Celebrating 19 Years on the Web
TODAY IN SCIENCE HISTORY ®
Find science on or your birthday

Today in Science History - Quickie Quiz
Who said: “Genius is two percent inspiration, ninety-eight percent perspiration.”
more quiz questions >>
Home > Category Index for Science Quotations > Category Index E > Category: Eureka

Eureka Quotes (11 quotes)

Eureka! Eureka!
I have found it!
Attributed. Supposed to have been his cry, jumping naked from his bath and running in the streets, excited by a discovery about water displacement that solved a problem about the purity of a gold crown. Archimedes probably never uttered the phrase in that way. We have no written record by Archimedes about the Eureka! story. The earliest reference is by Vitruvius, a Roman writer, in the introduction of his ninth book of architecture, c. 1st Century B.C. Being nearly 200 years after the presumed event, his story of Archimedes is likely exaggerated. See the Vitruvius quote here.
Science quotes on:  |  Discovery (780)

Archimedes said Eureka,
Cos in English he weren't too aversed in,
when he discovered that the volume of a body in the bath,
is equal to the stuff it is immersed in,
That is the law of displacement,
Thats why ships don't sink,
Its a shame he weren't around in 1912,
The Titanic would have made him think.
From lyrics of song Sod’s Law.
Science quotes on:  |  Archimedes (55)  |  Bath (10)  |  Body (537)  |  Discover (553)  |  Discovery (780)  |  Displacement (9)  |  English (35)  |  Equal (83)  |  Immersion (4)  |  Law (894)  |  Shame (14)  |  Ship (62)  |  Sink (37)  |  Stuff (21)  |  Think (1086)  |  Titanic (4)  |  Volume (19)  |  Why (491)

Archimedes, who combined a genius for mathematics with a physical insight, must rank with Newton, who lived nearly two thousand years later, as one of the founders of mathematical physics. … The day (when having discovered his famous principle of hydrostatics he ran through the streets shouting Eureka! Eureka!) ought to be celebrated as the birthday of mathematical physics; the science came of age when Newton sat in his orchard.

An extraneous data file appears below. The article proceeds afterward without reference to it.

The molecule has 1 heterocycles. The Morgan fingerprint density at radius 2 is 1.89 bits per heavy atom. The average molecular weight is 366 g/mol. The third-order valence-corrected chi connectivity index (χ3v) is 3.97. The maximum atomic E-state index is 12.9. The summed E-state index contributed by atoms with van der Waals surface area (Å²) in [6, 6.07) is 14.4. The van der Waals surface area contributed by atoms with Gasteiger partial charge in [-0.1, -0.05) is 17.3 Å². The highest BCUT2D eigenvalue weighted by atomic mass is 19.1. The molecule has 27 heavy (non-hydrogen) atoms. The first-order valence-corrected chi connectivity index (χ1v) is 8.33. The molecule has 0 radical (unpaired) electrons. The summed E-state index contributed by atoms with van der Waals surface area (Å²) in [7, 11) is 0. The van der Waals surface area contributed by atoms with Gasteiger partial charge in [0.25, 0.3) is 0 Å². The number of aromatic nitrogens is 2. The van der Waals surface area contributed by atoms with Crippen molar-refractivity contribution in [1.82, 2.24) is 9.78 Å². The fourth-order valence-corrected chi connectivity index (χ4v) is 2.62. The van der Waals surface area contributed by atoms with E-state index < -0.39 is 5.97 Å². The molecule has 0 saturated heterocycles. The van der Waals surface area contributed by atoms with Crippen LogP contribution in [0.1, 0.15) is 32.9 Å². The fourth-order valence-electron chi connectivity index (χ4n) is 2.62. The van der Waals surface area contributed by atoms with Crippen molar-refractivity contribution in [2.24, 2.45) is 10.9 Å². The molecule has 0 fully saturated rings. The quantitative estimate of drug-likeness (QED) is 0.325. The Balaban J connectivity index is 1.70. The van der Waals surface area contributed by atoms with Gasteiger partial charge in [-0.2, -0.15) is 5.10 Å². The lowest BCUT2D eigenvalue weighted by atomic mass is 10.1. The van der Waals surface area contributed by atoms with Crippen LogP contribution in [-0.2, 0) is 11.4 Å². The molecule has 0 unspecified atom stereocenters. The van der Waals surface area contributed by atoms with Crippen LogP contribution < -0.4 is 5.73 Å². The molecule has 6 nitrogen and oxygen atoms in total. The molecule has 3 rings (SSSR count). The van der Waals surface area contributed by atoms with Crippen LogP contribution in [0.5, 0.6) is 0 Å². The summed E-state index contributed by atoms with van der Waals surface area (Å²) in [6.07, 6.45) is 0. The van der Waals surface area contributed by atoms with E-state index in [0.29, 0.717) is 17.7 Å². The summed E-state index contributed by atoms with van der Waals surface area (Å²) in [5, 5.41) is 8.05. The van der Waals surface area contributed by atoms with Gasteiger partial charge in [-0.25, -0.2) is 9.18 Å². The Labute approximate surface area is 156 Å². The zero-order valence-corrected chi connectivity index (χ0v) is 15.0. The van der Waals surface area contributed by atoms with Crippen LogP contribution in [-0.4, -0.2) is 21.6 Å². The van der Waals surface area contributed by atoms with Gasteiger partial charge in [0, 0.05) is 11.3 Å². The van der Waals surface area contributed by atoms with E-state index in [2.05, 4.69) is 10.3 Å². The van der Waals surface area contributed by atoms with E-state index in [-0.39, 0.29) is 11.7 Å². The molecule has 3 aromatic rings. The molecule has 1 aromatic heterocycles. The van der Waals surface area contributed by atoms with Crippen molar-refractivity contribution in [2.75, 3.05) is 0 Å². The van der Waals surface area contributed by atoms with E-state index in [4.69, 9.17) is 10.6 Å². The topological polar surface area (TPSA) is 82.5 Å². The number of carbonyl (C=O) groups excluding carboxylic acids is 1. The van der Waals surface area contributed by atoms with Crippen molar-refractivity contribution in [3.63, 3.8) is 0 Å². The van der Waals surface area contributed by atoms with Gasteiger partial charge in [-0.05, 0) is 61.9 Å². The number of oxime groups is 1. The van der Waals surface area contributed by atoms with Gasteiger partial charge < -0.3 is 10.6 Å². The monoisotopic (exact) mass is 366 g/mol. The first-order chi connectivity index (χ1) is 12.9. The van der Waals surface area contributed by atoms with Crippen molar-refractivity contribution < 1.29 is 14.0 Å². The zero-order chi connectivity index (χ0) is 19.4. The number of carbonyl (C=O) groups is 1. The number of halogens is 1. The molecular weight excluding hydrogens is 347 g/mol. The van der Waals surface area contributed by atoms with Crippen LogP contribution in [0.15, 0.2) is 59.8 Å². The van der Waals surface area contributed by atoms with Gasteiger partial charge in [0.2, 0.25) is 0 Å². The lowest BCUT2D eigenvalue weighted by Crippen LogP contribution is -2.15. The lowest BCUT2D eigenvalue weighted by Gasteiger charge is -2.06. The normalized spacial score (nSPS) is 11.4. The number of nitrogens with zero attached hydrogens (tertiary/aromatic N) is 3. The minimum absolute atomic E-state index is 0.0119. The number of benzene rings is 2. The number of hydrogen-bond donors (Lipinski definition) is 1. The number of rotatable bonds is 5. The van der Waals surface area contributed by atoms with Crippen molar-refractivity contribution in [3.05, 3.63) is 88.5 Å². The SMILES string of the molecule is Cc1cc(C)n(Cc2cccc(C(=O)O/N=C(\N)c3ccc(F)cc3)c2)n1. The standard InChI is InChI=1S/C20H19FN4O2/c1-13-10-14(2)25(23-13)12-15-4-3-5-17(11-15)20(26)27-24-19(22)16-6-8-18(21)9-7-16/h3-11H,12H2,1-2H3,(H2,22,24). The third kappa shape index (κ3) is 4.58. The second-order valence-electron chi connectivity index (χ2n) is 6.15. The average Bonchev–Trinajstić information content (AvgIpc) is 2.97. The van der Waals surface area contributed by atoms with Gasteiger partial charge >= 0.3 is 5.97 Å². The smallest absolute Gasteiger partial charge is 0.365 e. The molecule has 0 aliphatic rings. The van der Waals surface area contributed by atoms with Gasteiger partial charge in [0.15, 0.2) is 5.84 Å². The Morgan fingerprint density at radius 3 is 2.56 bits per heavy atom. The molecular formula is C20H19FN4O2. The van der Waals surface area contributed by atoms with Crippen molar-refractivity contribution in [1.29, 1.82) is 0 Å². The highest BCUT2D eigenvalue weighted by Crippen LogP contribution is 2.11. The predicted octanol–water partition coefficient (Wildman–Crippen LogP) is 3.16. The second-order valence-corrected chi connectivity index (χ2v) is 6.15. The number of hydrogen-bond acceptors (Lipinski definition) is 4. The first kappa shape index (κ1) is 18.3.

In An Introduction to Mathematics (1911), 37.
Science quotes on:  |  Age (499)  |  Archimedes (55)  |  Birthday (8)  |  Celebrate (19)  |  Discover (553)  |  Famous (10)  |  Founder (26)  |  Genius (284)  |  Insight (102)  |  Later (18)  |  Lived (3)  |  Mathematical Physics (11)  |  Mathematicians and Anecdotes (141)  |  Mathematics (1328)  |  Must (1526)  |  Nearly (137)  |  Sir Isaac Newton (333)  |  Orchard (4)  |  Physic (517)  |  Physical (508)  |  Physics (533)  |  Principle (507)  |  Rank (67)  |  Run (174)  |  Science (3879)  |  Shout (25)  |  Sit (48)  |  Street (23)  |  Thousand (331)  |  Through (849)  |  Two (937)  |  Year (933)

ARCHIMEDES. On hearing his name, shout “Eureka!” Or else: “Give me a fulcrum and I will move the world”. There is also Archimedes’ screw, but you are not expected to know what that is.
The Dictionary of Accepted Ideas (1881), trans. Jaques Barzun (1968), 15.
Science quotes on:  |  Archimedes (55)  |  Expect (200)  |  Fulcrum (3)  |  Hearing (49)  |  Know (1518)  |  Move (216)  |  Name (333)  |  Quip (80)  |  Screw (17)  |  Shout (25)  |  Will (2355)  |  World (1774)

He [Lord Bacon] appears to have been utterly ignorant of the discoveries which had just been made by Kepler’s calculations … he does not say a word about Napier’s Logarithms, which had been published only nine years before and reprinted more than once in the interval. He complained that no considerable advance had been made in Geometry beyond Euclid, without taking any notice of what had been done by Archimedes and Apollonius. He saw the importance of determining accurately the specific gravities of different substances, and himself attempted to form a table of them by a rude process of his own, without knowing of the more scientific though still imperfect methods previously employed by Archimedes, Ghetaldus and Porta. He speaks of the εὕρηκα of Archimedes in a manner which implies that he did not clearly appreciate either the problem to be solved or the principles upon which the solution depended. In reviewing the progress of Mechanics, he makes no mention either of Archimedes, or Stevinus, Galileo, Guldinus, or Ghetaldus. He makes no allusion to the theory of Equilibrium. He observes that a ball of one pound weight will fall nearly as fast through the air as a ball of two, without alluding to the theory of acceleration of falling bodies, which had been made known by Galileo more than thirty years before. He proposed an inquiry with regard to the lever,—namely, whether in a balance with arms of different length but equal weight the distance from the fulcrum has any effect upon the inclination—though the theory of the lever was as well understood in his own time as it is now. … He speaks of the poles of the earth as fixed, in a manner which seems to imply that he was not acquainted with the precession of the equinoxes; and in another place, of the north pole being above and the south pole below, as a reason why in our hemisphere the north winds predominate over the south.
From Spedding’s 'Preface' to De Interpretations Naturae Prośmium, in The Works of Francis Bacon (1857), Vol. 3, 511-512. [Note: the Greek word “εὕρηκα” is “Eureka” —Webmaster.]